Pediatrix offered three reasons why summary judgment should be granted in its favor on these claims:

1. Any trade secrets TeleChem may have possessed were invalidated when the application for U.S. Patent No. 6,913,879 ("the '879 patent") was published on January 17, 2002;

2. Trade secrets not disclosed in the '879 patent application are unenforceable inasmuch the failure to disclose them perpetrated a fraud on the United States Patent Office; and

3. TeleChem's alleged trade secrets are not valid in any event because they were within the public domain prior to disclosure to Pediatrix.

(Pediatrix Memo at 8-9, see also R&R at 11.)

The Special Master found none of these arguments persuasive. First, at oral argument held on July 25, 2006, TeleChem contended that trade secrets 9 through 17 above (the "commercial trade secrets") were developed after the '879 patent was filed on July 10, 2000. (R&R at 12.) The Special Master concluded, based in part on his review of the '879 patent application, that the commercial trade secrets were not disclosed in that application and therefore would not have been disclosed as part of the patent publication process in January 2002. (R&R at 12-13.) He rejected the second argument as well, reasoning that the failure to disclose the commercial trade secrets -- if indeed, such disclosure were required when the patent went to the underlying technology rather than to business methods -- would go to the validity of the '879 patent itself, not to the existence of any trade secrets. In other words, the question of whether TeleChem complied with the disclosure requirements of the Patent Act in applying for the '879 patent would not affect the validity of TeleChem's alleged trade secrets. (R&R at 13-14.) Finally, the Special Master rejected the third argument, finding that Pediatrix had focused on the first eight alleged trade secrets (the "scientific trade secrets") and ignored the commercial trade secrets when arguing that the content of the trade secrets was in the public domain. He concluded that "entry of summary judgment on TeleChem's trade secret claim without even a challenge to these asserted trade secrets would be inappropriate. Not only is there a lack of evidence proposed by either party, but there is nothing short of complete silence about them." (R&R at 14-15.) He therefore recommended that the Court deny Pediatrix's motion for summary judgment as to all the trade secret counterclaims. (R&R at 15.)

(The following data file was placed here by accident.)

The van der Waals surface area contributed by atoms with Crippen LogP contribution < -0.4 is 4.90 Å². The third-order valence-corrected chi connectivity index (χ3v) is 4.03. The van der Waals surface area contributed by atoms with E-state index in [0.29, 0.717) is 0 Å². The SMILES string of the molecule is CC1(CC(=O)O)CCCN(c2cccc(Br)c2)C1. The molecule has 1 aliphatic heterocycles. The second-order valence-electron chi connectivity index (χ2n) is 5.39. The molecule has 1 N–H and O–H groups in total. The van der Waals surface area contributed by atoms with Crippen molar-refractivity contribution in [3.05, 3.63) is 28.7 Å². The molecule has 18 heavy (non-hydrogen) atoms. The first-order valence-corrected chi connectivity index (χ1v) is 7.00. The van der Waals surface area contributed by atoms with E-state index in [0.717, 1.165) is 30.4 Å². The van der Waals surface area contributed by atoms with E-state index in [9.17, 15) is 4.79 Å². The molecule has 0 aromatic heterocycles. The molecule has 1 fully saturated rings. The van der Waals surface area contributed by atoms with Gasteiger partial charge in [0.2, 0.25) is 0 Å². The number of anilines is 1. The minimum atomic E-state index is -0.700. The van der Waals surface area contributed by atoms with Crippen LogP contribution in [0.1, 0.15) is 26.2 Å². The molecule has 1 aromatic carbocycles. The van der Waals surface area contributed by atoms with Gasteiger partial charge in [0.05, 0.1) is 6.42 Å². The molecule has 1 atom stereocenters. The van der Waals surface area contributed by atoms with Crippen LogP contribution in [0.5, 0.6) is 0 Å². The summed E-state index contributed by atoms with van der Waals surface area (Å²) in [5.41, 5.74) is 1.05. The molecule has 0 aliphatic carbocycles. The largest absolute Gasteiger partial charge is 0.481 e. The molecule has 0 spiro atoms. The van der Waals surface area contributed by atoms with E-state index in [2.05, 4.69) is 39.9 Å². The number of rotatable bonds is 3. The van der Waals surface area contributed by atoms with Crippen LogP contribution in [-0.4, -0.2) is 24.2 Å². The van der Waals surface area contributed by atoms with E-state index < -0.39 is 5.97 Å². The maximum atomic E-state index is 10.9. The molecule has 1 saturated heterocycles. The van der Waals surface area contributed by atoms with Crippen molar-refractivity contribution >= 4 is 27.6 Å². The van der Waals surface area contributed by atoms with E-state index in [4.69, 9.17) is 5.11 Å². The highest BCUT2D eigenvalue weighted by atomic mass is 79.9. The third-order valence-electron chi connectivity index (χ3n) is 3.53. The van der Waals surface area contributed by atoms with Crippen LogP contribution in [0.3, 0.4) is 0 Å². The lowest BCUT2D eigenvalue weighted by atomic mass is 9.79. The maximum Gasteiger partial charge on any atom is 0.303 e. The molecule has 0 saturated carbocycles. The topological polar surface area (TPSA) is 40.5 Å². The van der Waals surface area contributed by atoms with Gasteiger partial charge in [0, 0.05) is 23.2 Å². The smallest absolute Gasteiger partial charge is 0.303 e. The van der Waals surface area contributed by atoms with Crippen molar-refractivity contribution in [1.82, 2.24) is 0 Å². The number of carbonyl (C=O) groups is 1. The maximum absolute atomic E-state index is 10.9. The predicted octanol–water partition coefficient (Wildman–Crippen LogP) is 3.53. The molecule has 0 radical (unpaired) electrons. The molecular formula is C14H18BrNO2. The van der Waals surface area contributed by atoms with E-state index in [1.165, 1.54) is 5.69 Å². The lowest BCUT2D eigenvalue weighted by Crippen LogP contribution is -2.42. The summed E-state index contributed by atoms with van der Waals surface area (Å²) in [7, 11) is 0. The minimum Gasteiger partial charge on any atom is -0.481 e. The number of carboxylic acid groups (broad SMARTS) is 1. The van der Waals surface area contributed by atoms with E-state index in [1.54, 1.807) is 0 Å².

Pediatrix objects to this recommendation, arguing that the R&R should be rejected because the Special Master improperly shifted the burden of proof on the counterclaims from TeleChem to itself. That is, as the non-moving party with the burden of proof at trial, TeleChem was required to show that there were genuine issues of material fact which precluded summary judgment in Pediatrix's favor. Although the Special Master acknowledged that TeleChem had failed to do so, he improperly recommended denying the motion because Pediatrix had not come forward with evidence to support its position. (Pediatrix Obj. at 9-11.) Moreover, despite the fact that the Special Master had correctly acknowledged that where the movant is not the party with the burden of proof on the matter in question at trial, the movant has no obligation to produce evidence negating his opponent's case, he failed to properly apply that principle herein. (Id.)